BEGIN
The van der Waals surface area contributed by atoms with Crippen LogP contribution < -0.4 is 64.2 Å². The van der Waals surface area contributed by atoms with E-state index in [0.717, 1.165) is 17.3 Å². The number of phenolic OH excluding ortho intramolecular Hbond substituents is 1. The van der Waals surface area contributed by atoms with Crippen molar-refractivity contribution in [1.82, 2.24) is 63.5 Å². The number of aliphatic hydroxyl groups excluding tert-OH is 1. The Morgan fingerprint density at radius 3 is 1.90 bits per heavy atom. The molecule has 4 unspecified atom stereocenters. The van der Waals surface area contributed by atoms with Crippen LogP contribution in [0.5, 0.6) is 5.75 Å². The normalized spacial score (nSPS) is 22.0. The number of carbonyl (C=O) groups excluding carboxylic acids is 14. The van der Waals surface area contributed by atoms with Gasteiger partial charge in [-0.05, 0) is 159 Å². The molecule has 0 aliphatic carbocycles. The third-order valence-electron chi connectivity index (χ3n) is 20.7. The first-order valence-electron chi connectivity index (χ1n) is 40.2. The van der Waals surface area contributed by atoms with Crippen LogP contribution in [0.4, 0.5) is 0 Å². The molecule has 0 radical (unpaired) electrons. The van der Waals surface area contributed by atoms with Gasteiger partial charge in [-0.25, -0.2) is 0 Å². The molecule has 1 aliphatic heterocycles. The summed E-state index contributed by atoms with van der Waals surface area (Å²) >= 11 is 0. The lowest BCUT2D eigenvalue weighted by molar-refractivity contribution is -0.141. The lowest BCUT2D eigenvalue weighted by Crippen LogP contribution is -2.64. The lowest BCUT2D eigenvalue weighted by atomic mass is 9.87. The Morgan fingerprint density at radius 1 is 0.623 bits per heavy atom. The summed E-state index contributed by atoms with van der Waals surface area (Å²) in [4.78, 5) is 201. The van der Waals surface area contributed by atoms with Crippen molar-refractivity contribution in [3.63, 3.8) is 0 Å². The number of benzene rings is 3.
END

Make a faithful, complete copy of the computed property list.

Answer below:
The van der Waals surface area contributed by atoms with Crippen LogP contribution < -0.4 is 64.2 Å². The van der Waals surface area contributed by atoms with E-state index in [0.717, 1.165) is 17.3 Å². The number of phenolic OH excluding ortho intramolecular Hbond substituents is 1. The van der Waals surface area contributed by atoms with Crippen molar-refractivity contribution in [1.82, 2.24) is 63.5 Å². The number of aliphatic hydroxyl groups excluding tert-OH is 1. The Morgan fingerprint density at radius 3 is 1.90 bits per heavy atom. The molecule has 4 unspecified atom stereocenters. The van der Waals surface area contributed by atoms with Crippen LogP contribution in [0.5, 0.6) is 5.75 Å². The normalized spacial score (nSPS) is 22.0. The number of carbonyl (C=O) groups excluding carboxylic acids is 14. The van der Waals surface area contributed by atoms with Gasteiger partial charge in [-0.05, 0) is 159 Å². The molecule has 0 aliphatic carbocycles. The third-order valence-electron chi connectivity index (χ3n) is 20.7. The first-order valence-electron chi connectivity index (χ1n) is 40.2. The van der Waals surface area contributed by atoms with Crippen LogP contribution in [0.4, 0.5) is 0 Å². The molecule has 0 radical (unpaired) electrons. The van der Waals surface area contributed by atoms with Gasteiger partial charge in [-0.25, -0.2) is 0 Å². The molecule has 1 aliphatic heterocycles. The summed E-state index contributed by atoms with van der Waals surface area (Å²) >= 11 is 0. The lowest BCUT2D eigenvalue weighted by molar-refractivity contribution is -0.141. The lowest BCUT2D eigenvalue weighted by Crippen LogP contribution is -2.64. The lowest BCUT2D eigenvalue weighted by atomic mass is 9.87. The Morgan fingerprint density at radius 1 is 0.623 bits per heavy atom. The summed E-state index contributed by atoms with van der Waals surface area (Å²) in [4.78, 5) is 201. The van der Waals surface area contributed by atoms with Crippen molar-refractivity contribution in [3.63, 3.8) is 0 Å². The number of benzene rings is 3.